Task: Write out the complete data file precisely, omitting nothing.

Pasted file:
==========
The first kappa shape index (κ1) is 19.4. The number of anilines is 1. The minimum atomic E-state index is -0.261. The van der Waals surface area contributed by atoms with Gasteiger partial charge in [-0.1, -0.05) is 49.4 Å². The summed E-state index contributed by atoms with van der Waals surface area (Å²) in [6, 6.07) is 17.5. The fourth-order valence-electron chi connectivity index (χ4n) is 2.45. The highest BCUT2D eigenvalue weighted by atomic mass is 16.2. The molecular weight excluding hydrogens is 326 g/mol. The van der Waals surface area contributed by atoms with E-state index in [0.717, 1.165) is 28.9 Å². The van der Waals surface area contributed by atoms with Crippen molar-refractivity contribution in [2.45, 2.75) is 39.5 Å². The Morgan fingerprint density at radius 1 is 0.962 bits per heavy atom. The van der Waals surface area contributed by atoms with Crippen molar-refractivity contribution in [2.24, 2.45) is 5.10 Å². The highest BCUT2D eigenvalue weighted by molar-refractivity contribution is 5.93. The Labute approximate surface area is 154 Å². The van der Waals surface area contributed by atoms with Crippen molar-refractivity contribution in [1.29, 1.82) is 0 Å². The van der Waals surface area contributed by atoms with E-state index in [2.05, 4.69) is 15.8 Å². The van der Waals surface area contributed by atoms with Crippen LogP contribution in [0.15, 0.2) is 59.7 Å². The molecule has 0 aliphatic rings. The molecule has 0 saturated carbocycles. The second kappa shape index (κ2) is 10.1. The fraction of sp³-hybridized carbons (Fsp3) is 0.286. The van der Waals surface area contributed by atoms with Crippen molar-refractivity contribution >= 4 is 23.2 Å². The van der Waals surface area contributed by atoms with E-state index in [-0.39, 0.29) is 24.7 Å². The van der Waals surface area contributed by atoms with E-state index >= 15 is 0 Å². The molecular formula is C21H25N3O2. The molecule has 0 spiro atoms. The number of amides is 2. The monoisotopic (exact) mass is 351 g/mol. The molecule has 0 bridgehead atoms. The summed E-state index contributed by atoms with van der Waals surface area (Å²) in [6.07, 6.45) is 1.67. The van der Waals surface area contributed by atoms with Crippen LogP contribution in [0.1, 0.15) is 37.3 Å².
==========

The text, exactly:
The first kappa shape index (κ1) is 19.4. The number of anilines is 1. The minimum atomic E-state index is -0.261. The van der Waals surface area contributed by atoms with Gasteiger partial charge in [-0.1, -0.05) is 49.4 Å². The summed E-state index contributed by atoms with van der Waals surface area (Å²) in [6, 6.07) is 17.5. The fourth-order valence-electron chi connectivity index (χ4n) is 2.45. The highest BCUT2D eigenvalue weighted by atomic mass is 16.2. The molecular weight excluding hydrogens is 326 g/mol. The van der Waals surface area contributed by atoms with E-state index in [0.717, 1.165) is 28.9 Å². The van der Waals surface area contributed by atoms with Crippen molar-refractivity contribution in [2.45, 2.75) is 39.5 Å². The Morgan fingerprint density at radius 1 is 0.962 bits per heavy atom. The van der Waals surface area contributed by atoms with Crippen molar-refractivity contribution in [2.24, 2.45) is 5.10 Å². The highest BCUT2D eigenvalue weighted by molar-refractivity contribution is 5.93. The Labute approximate surface area is 154 Å². The van der Waals surface area contributed by atoms with Crippen molar-refractivity contribution in [1.29, 1.82) is 0 Å². The van der Waals surface area contributed by atoms with E-state index in [2.05, 4.69) is 15.8 Å². The van der Waals surface area contributed by atoms with Crippen LogP contribution in [0.15, 0.2) is 59.7 Å². The molecule has 0 aliphatic rings. The molecule has 0 saturated carbocycles. The second kappa shape index (κ2) is 10.1. The fraction of sp³-hybridized carbons (Fsp3) is 0.286. The van der Waals surface area contributed by atoms with Crippen molar-refractivity contribution >= 4 is 23.2 Å². The van der Waals surface area contributed by atoms with E-state index in [-0.39, 0.29) is 24.7 Å². The van der Waals surface area contributed by atoms with E-state index >= 15 is 0 Å². The molecular formula is C21H25N3O2. The molecule has 0 spiro atoms. The number of amides is 2. The monoisotopic (exact) mass is 351 g/mol. The molecule has 0 bridgehead atoms. The summed E-state index contributed by atoms with van der Waals surface area (Å²) in [6.07, 6.45) is 1.67. The van der Waals surface area contributed by atoms with Crippen LogP contribution in [0.1, 0.15) is 37.3 Å².